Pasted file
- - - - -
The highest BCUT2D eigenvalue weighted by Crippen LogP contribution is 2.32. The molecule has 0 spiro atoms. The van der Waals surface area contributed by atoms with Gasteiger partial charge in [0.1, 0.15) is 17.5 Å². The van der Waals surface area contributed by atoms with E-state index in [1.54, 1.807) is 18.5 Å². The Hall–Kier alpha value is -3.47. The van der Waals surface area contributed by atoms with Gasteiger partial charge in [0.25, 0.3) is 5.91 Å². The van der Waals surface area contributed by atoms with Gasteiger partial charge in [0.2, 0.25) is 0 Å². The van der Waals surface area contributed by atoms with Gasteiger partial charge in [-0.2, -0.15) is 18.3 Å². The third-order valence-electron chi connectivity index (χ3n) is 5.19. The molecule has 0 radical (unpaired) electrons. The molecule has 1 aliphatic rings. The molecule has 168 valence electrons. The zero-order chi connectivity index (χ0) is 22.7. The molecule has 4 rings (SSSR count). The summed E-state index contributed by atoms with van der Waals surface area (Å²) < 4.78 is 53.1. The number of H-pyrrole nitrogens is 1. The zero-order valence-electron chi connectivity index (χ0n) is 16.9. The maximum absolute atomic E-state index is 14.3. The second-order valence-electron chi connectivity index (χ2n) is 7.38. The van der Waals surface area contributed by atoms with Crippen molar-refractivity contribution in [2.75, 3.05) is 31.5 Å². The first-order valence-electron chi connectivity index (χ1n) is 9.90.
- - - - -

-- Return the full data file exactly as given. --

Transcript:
The highest BCUT2D eigenvalue weighted by Crippen LogP contribution is 2.32. The molecule has 0 spiro atoms. The van der Waals surface area contributed by atoms with Gasteiger partial charge in [0.1, 0.15) is 17.5 Å². The van der Waals surface area contributed by atoms with E-state index in [1.54, 1.807) is 18.5 Å². The Hall–Kier alpha value is -3.47. The van der Waals surface area contributed by atoms with Gasteiger partial charge in [0.25, 0.3) is 5.91 Å². The van der Waals surface area contributed by atoms with Gasteiger partial charge in [0.2, 0.25) is 0 Å². The van der Waals surface area contributed by atoms with Gasteiger partial charge in [-0.2, -0.15) is 18.3 Å². The third-order valence-electron chi connectivity index (χ3n) is 5.19. The molecule has 0 radical (unpaired) electrons. The molecule has 1 aliphatic rings. The molecule has 168 valence electrons. The zero-order chi connectivity index (χ0) is 22.7. The molecule has 4 rings (SSSR count). The summed E-state index contributed by atoms with van der Waals surface area (Å²) < 4.78 is 53.1. The number of H-pyrrole nitrogens is 1. The zero-order valence-electron chi connectivity index (χ0n) is 16.9. The maximum absolute atomic E-state index is 14.3. The second-order valence-electron chi connectivity index (χ2n) is 7.38. The van der Waals surface area contributed by atoms with Crippen molar-refractivity contribution in [2.75, 3.05) is 31.5 Å². The first-order valence-electron chi connectivity index (χ1n) is 9.90.